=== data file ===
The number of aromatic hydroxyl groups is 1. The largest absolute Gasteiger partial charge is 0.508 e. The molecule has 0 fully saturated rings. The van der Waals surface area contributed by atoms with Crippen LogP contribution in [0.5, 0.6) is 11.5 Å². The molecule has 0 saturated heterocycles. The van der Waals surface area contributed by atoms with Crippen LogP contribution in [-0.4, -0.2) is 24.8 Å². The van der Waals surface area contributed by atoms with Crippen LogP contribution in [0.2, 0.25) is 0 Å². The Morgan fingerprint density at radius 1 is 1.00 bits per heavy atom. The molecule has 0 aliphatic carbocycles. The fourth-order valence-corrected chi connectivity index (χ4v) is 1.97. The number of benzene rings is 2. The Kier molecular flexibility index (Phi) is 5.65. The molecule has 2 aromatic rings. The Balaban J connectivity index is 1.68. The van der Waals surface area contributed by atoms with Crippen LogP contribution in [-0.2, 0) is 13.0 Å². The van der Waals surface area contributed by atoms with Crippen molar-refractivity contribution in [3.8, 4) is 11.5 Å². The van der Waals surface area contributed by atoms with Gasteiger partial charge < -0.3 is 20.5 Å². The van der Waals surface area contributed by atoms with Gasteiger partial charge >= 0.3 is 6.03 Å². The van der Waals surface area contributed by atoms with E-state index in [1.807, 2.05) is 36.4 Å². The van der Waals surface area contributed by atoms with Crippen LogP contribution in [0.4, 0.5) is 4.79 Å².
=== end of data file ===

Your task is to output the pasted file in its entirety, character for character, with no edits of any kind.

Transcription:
The number of aromatic hydroxyl groups is 1. The largest absolute Gasteiger partial charge is 0.508 e. The molecule has 0 fully saturated rings. The van der Waals surface area contributed by atoms with Crippen LogP contribution in [0.5, 0.6) is 11.5 Å². The molecule has 0 saturated heterocycles. The van der Waals surface area contributed by atoms with Crippen LogP contribution in [-0.4, -0.2) is 24.8 Å². The van der Waals surface area contributed by atoms with Crippen LogP contribution in [0.2, 0.25) is 0 Å². The Morgan fingerprint density at radius 1 is 1.00 bits per heavy atom. The molecule has 0 aliphatic carbocycles. The fourth-order valence-corrected chi connectivity index (χ4v) is 1.97. The number of benzene rings is 2. The Kier molecular flexibility index (Phi) is 5.65. The molecule has 2 aromatic rings. The Balaban J connectivity index is 1.68. The van der Waals surface area contributed by atoms with Crippen LogP contribution in [-0.2, 0) is 13.0 Å². The van der Waals surface area contributed by atoms with Crippen molar-refractivity contribution in [3.8, 4) is 11.5 Å². The van der Waals surface area contributed by atoms with Gasteiger partial charge < -0.3 is 20.5 Å². The van der Waals surface area contributed by atoms with Gasteiger partial charge >= 0.3 is 6.03 Å². The van der Waals surface area contributed by atoms with E-state index in [1.807, 2.05) is 36.4 Å². The van der Waals surface area contributed by atoms with Crippen LogP contribution in [0.4, 0.5) is 4.79 Å².